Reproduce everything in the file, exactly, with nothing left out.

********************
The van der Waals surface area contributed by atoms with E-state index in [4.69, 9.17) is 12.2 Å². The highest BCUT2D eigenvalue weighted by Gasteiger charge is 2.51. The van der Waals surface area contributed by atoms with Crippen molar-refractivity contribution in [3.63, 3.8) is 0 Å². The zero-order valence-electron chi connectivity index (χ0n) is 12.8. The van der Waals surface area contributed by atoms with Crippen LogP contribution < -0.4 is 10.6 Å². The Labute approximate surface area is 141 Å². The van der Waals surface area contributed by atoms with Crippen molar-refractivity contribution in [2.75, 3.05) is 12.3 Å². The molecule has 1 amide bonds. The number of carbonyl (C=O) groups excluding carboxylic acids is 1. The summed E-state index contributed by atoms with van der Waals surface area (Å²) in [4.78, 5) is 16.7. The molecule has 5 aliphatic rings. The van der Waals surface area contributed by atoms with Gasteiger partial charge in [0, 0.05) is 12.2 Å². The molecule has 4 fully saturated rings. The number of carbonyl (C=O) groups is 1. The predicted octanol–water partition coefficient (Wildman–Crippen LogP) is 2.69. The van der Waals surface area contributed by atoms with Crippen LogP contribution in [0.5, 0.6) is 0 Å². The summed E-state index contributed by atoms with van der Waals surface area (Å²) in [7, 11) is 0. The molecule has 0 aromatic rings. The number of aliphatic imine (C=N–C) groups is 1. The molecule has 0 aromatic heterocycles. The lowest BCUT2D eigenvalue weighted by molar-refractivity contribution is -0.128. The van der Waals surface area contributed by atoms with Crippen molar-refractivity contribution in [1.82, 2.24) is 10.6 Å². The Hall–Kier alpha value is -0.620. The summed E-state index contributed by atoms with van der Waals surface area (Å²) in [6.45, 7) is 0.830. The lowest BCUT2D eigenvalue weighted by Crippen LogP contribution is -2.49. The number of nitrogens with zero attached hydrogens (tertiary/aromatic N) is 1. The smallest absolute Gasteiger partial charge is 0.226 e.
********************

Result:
The van der Waals surface area contributed by atoms with E-state index in [4.69, 9.17) is 12.2 Å². The highest BCUT2D eigenvalue weighted by Gasteiger charge is 2.51. The van der Waals surface area contributed by atoms with Crippen molar-refractivity contribution in [3.63, 3.8) is 0 Å². The zero-order valence-electron chi connectivity index (χ0n) is 12.8. The van der Waals surface area contributed by atoms with Crippen LogP contribution < -0.4 is 10.6 Å². The Labute approximate surface area is 141 Å². The van der Waals surface area contributed by atoms with Crippen molar-refractivity contribution in [2.75, 3.05) is 12.3 Å². The molecule has 1 amide bonds. The number of carbonyl (C=O) groups excluding carboxylic acids is 1. The summed E-state index contributed by atoms with van der Waals surface area (Å²) in [4.78, 5) is 16.7. The molecule has 5 aliphatic rings. The van der Waals surface area contributed by atoms with Gasteiger partial charge in [0, 0.05) is 12.2 Å². The molecule has 4 fully saturated rings. The number of carbonyl (C=O) groups is 1. The predicted octanol–water partition coefficient (Wildman–Crippen LogP) is 2.69. The van der Waals surface area contributed by atoms with Crippen LogP contribution in [0.5, 0.6) is 0 Å². The summed E-state index contributed by atoms with van der Waals surface area (Å²) in [7, 11) is 0. The molecule has 0 aromatic rings. The number of aliphatic imine (C=N–C) groups is 1. The molecule has 0 aromatic heterocycles. The lowest BCUT2D eigenvalue weighted by molar-refractivity contribution is -0.128. The van der Waals surface area contributed by atoms with Crippen molar-refractivity contribution in [1.82, 2.24) is 10.6 Å². The Hall–Kier alpha value is -0.620. The summed E-state index contributed by atoms with van der Waals surface area (Å²) in [6.45, 7) is 0.830. The lowest BCUT2D eigenvalue weighted by Crippen LogP contribution is -2.49. The number of nitrogens with zero attached hydrogens (tertiary/aromatic N) is 1. The smallest absolute Gasteiger partial charge is 0.226 e.